As the oil and gas industry works to convince Canada's energy regulator that it can safely drill in the Arctic's deep waters, it is proposing some creative - and controversial - methods to clean up spills in sea ice: using fires set from helicopters to burn oil and even the propeller blades of icebreakers to disperse it.
Filings submitted to the National Energy Board by Chevron Corp. and Imperial Oil Ltd. provide a glimpse into how companies would respond to a massive leak like the BP Deepwater Horizon fiasco in a northern setting. They outline the use of numerous techniques, including "herding agents" designed to chemically coalesce oil slicks, as well as huge aircraft to spray dispersants and crews to burn oil.
The documents form part of the NEB's Arctic Offshore Drilling Review, which is working to set new rules for the exploration of oil and gas in Canada's Far North. For the oil industry, the Arctic offers an alluring new frontier, a place with the potential for major new finds. For the country, however, drilling in such a sensitive and iconic region has stirred up concern, particularly in the wake of the BP spill. And for critics, the industry's bold cleanup plans give little cause for reassurance.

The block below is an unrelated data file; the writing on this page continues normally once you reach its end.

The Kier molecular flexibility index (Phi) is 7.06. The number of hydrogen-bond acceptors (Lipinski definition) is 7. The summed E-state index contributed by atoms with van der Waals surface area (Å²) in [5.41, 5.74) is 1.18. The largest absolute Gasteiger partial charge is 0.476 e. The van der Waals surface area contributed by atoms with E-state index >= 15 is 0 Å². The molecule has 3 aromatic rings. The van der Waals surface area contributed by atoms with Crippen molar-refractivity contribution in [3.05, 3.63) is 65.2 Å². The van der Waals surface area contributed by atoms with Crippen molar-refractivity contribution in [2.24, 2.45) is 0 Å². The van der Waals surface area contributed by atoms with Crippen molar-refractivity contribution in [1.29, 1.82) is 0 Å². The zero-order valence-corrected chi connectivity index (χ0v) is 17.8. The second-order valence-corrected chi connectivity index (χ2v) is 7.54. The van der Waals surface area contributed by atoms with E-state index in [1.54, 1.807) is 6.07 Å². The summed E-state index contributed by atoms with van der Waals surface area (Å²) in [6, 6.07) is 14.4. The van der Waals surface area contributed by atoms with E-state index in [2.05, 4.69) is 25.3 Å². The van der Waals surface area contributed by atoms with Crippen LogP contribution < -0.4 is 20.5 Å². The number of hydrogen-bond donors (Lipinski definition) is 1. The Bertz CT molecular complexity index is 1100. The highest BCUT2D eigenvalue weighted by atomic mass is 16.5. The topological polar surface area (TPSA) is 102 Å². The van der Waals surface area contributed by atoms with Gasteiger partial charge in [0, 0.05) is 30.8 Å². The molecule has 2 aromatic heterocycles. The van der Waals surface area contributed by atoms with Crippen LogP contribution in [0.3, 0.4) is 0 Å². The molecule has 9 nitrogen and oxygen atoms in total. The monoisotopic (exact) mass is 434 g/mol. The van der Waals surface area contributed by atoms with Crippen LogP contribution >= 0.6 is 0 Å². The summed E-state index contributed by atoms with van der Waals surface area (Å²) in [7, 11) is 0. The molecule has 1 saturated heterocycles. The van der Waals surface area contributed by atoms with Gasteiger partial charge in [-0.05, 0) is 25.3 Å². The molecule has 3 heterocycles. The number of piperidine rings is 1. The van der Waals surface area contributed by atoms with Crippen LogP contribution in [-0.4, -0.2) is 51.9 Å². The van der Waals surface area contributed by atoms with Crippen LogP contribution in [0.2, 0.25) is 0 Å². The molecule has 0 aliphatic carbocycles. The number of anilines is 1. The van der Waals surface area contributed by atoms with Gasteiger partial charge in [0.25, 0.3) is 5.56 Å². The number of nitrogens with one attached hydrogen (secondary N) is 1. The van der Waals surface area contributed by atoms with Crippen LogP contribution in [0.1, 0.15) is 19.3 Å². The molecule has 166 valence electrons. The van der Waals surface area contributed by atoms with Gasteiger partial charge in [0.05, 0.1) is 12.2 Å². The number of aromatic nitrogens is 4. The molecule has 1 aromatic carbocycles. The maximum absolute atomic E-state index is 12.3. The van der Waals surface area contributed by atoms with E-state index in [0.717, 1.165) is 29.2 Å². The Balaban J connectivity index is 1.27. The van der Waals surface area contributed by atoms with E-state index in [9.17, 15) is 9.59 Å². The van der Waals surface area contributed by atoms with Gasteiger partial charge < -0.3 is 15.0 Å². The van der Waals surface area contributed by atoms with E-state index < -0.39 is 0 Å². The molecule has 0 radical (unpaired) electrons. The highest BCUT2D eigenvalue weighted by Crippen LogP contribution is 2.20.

As they pursue wells in Beaufort Sea waters as deep as those of the Gulf of Mexico where the BP accident occurred, major energy companies have told the NEB that, in some ways, an Arctic spill could actually be easier to clean than an accident elsewhere. In its submission to the NEB's review, for example, Chevron says "unique aspects of the Arctic environment … can work to the responders' advantage."
Ice, for example, can work as a natural oil boom, corralling spilled crude, while long daylight hours during summer months can extend work days. The Chevron document also suggests Arctic conditions "can enhance spill response" by creating a cold environment where oil evaporates at a slower rate - making it easier to set it on fire - and by covering water in ice, which calms waves and makes cleanup easier.